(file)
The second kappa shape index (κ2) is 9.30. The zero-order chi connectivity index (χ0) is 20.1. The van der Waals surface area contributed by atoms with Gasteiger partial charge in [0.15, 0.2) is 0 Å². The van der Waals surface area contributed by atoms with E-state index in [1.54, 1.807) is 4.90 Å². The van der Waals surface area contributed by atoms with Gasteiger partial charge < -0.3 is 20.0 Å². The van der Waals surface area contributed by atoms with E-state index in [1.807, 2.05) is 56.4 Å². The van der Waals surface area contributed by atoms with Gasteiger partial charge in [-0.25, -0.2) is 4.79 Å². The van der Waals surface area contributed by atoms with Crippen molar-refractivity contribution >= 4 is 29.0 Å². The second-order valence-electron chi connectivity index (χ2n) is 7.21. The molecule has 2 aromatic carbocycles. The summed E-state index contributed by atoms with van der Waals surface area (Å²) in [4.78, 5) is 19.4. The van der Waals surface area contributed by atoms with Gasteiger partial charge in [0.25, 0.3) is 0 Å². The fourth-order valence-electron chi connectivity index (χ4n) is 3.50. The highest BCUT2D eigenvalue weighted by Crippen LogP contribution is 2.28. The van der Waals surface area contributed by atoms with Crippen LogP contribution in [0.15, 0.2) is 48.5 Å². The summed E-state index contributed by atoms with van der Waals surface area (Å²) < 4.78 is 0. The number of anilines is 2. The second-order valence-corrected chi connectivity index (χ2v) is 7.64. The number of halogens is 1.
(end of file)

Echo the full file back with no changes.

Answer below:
The second kappa shape index (κ2) is 9.30. The zero-order chi connectivity index (χ0) is 20.1. The van der Waals surface area contributed by atoms with Gasteiger partial charge in [0.15, 0.2) is 0 Å². The van der Waals surface area contributed by atoms with E-state index in [1.54, 1.807) is 4.90 Å². The van der Waals surface area contributed by atoms with Gasteiger partial charge < -0.3 is 20.0 Å². The van der Waals surface area contributed by atoms with E-state index in [1.807, 2.05) is 56.4 Å². The van der Waals surface area contributed by atoms with Gasteiger partial charge in [-0.25, -0.2) is 4.79 Å². The van der Waals surface area contributed by atoms with Crippen molar-refractivity contribution >= 4 is 29.0 Å². The second-order valence-electron chi connectivity index (χ2n) is 7.21. The molecule has 2 aromatic carbocycles. The summed E-state index contributed by atoms with van der Waals surface area (Å²) in [4.78, 5) is 19.4. The van der Waals surface area contributed by atoms with Gasteiger partial charge in [0.25, 0.3) is 0 Å². The fourth-order valence-electron chi connectivity index (χ4n) is 3.50. The highest BCUT2D eigenvalue weighted by Crippen LogP contribution is 2.28. The van der Waals surface area contributed by atoms with Crippen LogP contribution in [0.15, 0.2) is 48.5 Å². The summed E-state index contributed by atoms with van der Waals surface area (Å²) < 4.78 is 0. The number of anilines is 2. The second-order valence-corrected chi connectivity index (χ2v) is 7.64. The number of halogens is 1.